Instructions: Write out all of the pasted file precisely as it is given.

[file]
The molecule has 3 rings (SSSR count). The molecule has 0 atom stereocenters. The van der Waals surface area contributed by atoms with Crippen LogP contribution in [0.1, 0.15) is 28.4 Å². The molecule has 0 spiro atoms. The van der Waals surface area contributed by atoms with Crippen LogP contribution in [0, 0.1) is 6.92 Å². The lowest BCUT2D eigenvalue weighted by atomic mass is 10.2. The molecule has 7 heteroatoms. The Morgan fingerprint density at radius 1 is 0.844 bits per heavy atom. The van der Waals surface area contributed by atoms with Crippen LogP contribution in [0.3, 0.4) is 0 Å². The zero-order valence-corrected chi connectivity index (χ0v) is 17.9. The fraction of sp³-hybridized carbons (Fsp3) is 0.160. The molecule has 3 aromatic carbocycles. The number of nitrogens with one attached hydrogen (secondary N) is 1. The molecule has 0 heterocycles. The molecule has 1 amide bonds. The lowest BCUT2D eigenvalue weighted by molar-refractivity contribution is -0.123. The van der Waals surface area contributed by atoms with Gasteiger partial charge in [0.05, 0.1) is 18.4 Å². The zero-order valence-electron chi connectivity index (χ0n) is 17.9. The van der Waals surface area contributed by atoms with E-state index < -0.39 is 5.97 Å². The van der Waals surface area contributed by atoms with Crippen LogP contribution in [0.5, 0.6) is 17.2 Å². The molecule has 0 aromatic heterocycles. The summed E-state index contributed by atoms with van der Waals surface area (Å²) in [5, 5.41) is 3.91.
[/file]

The molecule has 3 rings (SSSR count). The molecule has 0 atom stereocenters. The van der Waals surface area contributed by atoms with Crippen LogP contribution in [0.1, 0.15) is 28.4 Å². The molecule has 0 spiro atoms. The van der Waals surface area contributed by atoms with Crippen LogP contribution in [0, 0.1) is 6.92 Å². The lowest BCUT2D eigenvalue weighted by atomic mass is 10.2. The molecule has 7 heteroatoms. The Morgan fingerprint density at radius 1 is 0.844 bits per heavy atom. The van der Waals surface area contributed by atoms with Crippen LogP contribution in [0.3, 0.4) is 0 Å². The zero-order valence-corrected chi connectivity index (χ0v) is 17.9. The fraction of sp³-hybridized carbons (Fsp3) is 0.160. The molecule has 3 aromatic carbocycles. The number of nitrogens with one attached hydrogen (secondary N) is 1. The molecule has 0 heterocycles. The molecule has 1 amide bonds. The lowest BCUT2D eigenvalue weighted by molar-refractivity contribution is -0.123. The van der Waals surface area contributed by atoms with Gasteiger partial charge in [0.05, 0.1) is 18.4 Å². The zero-order valence-electron chi connectivity index (χ0n) is 17.9. The van der Waals surface area contributed by atoms with E-state index < -0.39 is 5.97 Å². The van der Waals surface area contributed by atoms with Crippen LogP contribution in [0.5, 0.6) is 17.2 Å². The molecule has 0 aromatic heterocycles. The summed E-state index contributed by atoms with van der Waals surface area (Å²) in [5, 5.41) is 3.91.